The recent immigration furore shows the imperative need to keep absolutely everything - especially documentation related to residency, writes Sophie Wettern
Those of you who read the papers will be aware of last week’s big political story, the scandal surrounding the 'Windrush generation' immigrants. The issue concerns individuals who came to the UK from Caribbean countries between 1948 and 1971, labelled the 'Windrush generation' after the ship MV Empire Windrush which brought passengers to the UK in June 1948. Although granted indefinite leave to remain (ILR) in the UK under the 1971 Immigration Act, many were not issued with any documents confirming their right to stay in the UK and have recently found their residency status called into question.
Those of you who have been following the story will be aware of the furore surrounding the destruction of landing card slips recording Windrush immigrants’ arrivals in the UK in 2010. The government has now apologised and agreed to waive the fee for anyone who wants to stay in the UK and can provide documents demonstrating long residence here. Putting to one side the emotive aspects of this particular story, one significant element to the scandal (in my view) is the sheer amount of documentation that people are expected to producein order to apply for immigration status.
In an increasingly online world, many of us now access our bank accounts online, receive utility bills and credit card statements by email, and even access virtual medical care (NHS Direct anyone?). Unfortunately, the world of immigration has yet to catch up.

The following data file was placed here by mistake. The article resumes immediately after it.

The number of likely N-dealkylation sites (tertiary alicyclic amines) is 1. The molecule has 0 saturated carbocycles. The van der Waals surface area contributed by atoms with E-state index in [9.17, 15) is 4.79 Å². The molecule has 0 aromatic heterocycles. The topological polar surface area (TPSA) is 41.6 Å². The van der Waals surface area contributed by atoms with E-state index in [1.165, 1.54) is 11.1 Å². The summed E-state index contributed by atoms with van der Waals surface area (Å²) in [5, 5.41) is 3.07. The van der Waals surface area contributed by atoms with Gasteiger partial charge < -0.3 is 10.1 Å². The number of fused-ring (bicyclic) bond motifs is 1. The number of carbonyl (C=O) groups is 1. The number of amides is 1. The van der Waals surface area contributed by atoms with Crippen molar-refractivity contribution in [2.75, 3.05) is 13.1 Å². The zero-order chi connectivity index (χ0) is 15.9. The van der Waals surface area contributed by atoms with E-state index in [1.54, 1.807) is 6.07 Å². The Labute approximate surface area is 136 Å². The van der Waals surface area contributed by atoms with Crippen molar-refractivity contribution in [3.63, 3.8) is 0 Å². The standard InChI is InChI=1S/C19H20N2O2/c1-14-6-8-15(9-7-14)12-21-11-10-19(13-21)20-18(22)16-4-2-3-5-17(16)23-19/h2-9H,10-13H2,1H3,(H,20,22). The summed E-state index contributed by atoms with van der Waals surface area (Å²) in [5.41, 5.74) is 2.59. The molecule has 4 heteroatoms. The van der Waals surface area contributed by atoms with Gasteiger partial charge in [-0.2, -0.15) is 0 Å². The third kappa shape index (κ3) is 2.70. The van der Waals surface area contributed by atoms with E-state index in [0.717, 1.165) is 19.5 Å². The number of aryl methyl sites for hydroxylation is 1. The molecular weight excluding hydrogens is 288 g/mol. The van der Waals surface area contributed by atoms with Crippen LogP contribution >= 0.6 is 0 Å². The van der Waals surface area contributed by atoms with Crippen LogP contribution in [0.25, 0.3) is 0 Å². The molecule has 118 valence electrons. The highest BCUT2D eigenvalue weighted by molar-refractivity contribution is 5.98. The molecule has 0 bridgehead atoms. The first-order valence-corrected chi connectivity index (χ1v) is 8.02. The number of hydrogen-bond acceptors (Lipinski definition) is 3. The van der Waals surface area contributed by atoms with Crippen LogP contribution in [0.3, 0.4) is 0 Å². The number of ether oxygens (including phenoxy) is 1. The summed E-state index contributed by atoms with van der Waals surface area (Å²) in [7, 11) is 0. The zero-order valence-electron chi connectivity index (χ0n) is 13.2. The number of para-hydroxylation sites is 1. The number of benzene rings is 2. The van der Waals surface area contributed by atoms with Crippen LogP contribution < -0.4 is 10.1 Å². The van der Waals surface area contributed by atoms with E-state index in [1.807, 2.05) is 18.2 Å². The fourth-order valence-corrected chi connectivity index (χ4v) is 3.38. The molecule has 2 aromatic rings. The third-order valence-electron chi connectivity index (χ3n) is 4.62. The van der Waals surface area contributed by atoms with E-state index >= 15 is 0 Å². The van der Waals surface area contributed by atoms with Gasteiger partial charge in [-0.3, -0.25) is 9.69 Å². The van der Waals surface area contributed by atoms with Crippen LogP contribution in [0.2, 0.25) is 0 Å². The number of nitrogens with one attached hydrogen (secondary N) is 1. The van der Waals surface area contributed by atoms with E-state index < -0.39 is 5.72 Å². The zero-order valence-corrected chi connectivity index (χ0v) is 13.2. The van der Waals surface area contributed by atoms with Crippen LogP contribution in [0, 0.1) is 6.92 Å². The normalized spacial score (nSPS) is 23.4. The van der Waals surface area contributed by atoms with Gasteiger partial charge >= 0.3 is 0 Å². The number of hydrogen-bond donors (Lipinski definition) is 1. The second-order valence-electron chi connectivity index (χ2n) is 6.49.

For an application for indefinite leave to remain in the UK, for which one may be eligible after five years of living here, an applicant may be expected to provide numerous documents demonstrating proof of residence for each year. For the hoarders among us, this may be easy. I don’t know about you, however, but I tend not to keep my electricity bill from January 2014 just in case I might need to refer to it in the future…
European nationals don’t have it any easier. Although the Home Office has promised a smooth transition following the post-Brexit “transition period”, depending on their personal circumstances, those who wish to apply for a document certifying permanent residence (now a pre-requisite for an application for British citizenship by a European national) at this stage may be required, for example, to dig out their appointment card from that visit they took to the doctor three and a half years ago, to help to prove how long they have lived here.
Perhaps the more pressing issue is that applicants are required to provide “original” documents, rather than photocopies. One can understand the reasoning behind this, but it does make collating the necessary documentation more complicated when you have (rather too efficiently) requested paperless invoices from your water supplier.
So what can you do to make the process easier? Well, apart from planning ahead by retaining documents and information that may be relevant to demonstrate the length of your residence, there are other ways round the issue. For example, if you have been registered with a doctor or dentist throughout your period of residence in the UK, you could ask them to provide a letter confirming the dates of your visits and the address that they have held for you throughout that period.
The real lesson of this story? Don’t throw anything away – you might need it in 30 years’ time!
Sophie Wettern is an associate at boutique private wealth law firm Maurice Turnor Gardner